The car that finally prised Michael Schumacher and Ferrari's five-year grip from the throat of Formula 1; the car that delivered Renault its first title as a full-blooded constructor; the car that made Fernando Alonso the youngest ever world champion; and remarkably, the first title winner since 1991 not designed by either Adrian Newey or Rory Byrne.
Yet the Renault R25 that set these landmark records wasn't even considered by many as the best car of 2005, never mind an F1 great. Surprising? In the context of Alonso's ever increasing standing within grand prix history, it should be. After all, the R25 represents exactly half of his world title-winning tally, from a career that has promised so much more than 'only' two championships.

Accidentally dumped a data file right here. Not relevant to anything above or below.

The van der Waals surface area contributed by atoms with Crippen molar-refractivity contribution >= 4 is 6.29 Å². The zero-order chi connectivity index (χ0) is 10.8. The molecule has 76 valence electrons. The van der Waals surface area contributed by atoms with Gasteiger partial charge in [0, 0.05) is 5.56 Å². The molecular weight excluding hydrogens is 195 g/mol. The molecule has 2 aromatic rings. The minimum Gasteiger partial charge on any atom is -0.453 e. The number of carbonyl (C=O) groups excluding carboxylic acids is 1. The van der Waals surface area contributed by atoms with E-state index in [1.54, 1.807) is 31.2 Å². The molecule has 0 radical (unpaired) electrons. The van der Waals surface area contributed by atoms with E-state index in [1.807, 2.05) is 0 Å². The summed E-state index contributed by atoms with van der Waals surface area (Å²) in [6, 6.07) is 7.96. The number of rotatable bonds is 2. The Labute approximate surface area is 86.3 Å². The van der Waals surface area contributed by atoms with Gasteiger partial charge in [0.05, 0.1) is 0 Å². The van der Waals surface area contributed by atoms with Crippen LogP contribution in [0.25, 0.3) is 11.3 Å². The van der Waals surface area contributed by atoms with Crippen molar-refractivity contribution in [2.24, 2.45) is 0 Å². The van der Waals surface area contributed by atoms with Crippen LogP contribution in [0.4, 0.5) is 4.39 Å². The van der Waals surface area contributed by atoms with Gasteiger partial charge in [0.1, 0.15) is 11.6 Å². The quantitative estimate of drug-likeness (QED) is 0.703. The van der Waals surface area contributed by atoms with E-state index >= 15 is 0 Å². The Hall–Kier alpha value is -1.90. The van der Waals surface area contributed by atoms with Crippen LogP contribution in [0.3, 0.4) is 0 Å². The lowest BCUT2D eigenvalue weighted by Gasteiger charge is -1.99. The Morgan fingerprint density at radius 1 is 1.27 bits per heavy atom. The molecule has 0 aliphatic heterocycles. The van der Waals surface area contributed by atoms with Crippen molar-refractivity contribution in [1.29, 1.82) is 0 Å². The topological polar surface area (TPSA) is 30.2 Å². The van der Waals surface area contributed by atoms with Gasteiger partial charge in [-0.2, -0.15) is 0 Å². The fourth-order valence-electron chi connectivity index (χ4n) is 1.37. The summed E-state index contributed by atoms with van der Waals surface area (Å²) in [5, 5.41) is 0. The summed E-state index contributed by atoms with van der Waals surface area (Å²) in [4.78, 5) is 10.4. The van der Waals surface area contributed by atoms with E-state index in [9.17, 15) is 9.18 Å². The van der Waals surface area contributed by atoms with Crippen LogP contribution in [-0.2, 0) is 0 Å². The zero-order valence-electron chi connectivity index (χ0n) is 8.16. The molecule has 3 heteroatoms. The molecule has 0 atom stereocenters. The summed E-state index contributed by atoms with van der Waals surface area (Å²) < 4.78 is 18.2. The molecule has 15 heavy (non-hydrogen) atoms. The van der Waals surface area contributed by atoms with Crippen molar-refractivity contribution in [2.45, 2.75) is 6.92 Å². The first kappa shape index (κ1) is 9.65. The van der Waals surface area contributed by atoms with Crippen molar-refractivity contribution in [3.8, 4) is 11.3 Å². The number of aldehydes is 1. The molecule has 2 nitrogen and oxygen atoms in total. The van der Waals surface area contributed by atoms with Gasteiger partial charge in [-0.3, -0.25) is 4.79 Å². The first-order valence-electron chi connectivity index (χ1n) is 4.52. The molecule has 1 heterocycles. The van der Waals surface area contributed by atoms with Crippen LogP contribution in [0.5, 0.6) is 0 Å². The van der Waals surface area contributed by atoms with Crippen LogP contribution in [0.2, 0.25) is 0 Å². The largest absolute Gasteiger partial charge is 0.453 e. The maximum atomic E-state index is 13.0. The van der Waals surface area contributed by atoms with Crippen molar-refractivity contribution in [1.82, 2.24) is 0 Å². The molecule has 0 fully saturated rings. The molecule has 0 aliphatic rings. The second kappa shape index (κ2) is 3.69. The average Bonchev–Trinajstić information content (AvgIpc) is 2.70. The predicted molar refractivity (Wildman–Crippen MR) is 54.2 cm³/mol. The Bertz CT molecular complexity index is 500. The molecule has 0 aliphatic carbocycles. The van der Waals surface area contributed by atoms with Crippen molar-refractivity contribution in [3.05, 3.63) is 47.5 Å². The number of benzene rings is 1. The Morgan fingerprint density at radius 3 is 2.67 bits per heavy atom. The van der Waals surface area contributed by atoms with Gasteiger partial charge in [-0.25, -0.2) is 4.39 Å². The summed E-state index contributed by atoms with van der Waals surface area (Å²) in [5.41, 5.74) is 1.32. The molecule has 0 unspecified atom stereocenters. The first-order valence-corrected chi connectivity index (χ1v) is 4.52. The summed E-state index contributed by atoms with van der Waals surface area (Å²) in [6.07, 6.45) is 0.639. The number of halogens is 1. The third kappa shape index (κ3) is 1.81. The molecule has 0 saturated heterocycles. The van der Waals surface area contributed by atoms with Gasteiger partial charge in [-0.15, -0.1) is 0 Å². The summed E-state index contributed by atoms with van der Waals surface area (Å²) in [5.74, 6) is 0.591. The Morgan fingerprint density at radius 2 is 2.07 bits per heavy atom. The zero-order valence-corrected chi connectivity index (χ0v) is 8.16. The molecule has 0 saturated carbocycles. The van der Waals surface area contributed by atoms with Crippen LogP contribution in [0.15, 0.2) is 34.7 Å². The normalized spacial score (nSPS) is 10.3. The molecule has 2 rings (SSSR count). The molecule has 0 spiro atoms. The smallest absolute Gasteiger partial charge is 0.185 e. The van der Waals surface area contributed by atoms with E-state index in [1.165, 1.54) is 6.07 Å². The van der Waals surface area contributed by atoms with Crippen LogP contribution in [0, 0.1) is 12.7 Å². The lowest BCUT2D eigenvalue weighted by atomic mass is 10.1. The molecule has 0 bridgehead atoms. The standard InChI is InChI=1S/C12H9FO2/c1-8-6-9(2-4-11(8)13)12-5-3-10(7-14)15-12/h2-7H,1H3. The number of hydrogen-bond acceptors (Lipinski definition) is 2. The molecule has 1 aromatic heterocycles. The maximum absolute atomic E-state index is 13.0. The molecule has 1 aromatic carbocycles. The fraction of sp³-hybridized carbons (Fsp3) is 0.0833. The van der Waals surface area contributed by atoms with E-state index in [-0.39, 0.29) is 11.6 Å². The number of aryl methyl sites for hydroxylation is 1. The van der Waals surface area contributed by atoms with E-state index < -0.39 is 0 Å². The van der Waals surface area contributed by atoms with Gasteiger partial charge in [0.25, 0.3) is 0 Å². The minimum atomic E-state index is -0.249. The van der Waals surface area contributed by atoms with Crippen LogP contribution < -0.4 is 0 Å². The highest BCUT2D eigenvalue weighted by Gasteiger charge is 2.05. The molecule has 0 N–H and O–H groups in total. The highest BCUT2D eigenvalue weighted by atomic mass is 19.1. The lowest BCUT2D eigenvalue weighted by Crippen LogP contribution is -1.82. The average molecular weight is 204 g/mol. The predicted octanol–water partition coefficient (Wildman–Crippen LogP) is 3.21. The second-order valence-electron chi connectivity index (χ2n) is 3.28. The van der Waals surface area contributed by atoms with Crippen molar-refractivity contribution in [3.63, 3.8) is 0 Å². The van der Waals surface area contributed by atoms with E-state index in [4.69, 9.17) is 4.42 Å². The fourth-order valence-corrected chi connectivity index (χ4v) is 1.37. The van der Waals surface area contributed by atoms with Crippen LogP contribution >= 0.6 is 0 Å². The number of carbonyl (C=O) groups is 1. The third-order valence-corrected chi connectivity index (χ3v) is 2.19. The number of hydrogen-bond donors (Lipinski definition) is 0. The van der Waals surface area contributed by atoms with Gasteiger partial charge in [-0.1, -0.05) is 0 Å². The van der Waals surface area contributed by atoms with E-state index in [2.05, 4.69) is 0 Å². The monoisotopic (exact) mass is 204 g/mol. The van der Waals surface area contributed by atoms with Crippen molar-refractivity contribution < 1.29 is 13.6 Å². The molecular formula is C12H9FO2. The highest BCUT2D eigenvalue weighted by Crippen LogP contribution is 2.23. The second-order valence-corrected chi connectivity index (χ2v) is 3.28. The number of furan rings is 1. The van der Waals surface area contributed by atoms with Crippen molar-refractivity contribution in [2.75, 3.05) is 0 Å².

The tendency for Renault's R25 to be overlooked lies within the extenuating circumstances to Alonso and Renault's breakthrough season: for one thing, Schumacher and Ferrari were effectively out of the game thanks to a rule change on tyres and Bridgestone incompetence; for another, McLaren-Mercedes built a quicker car.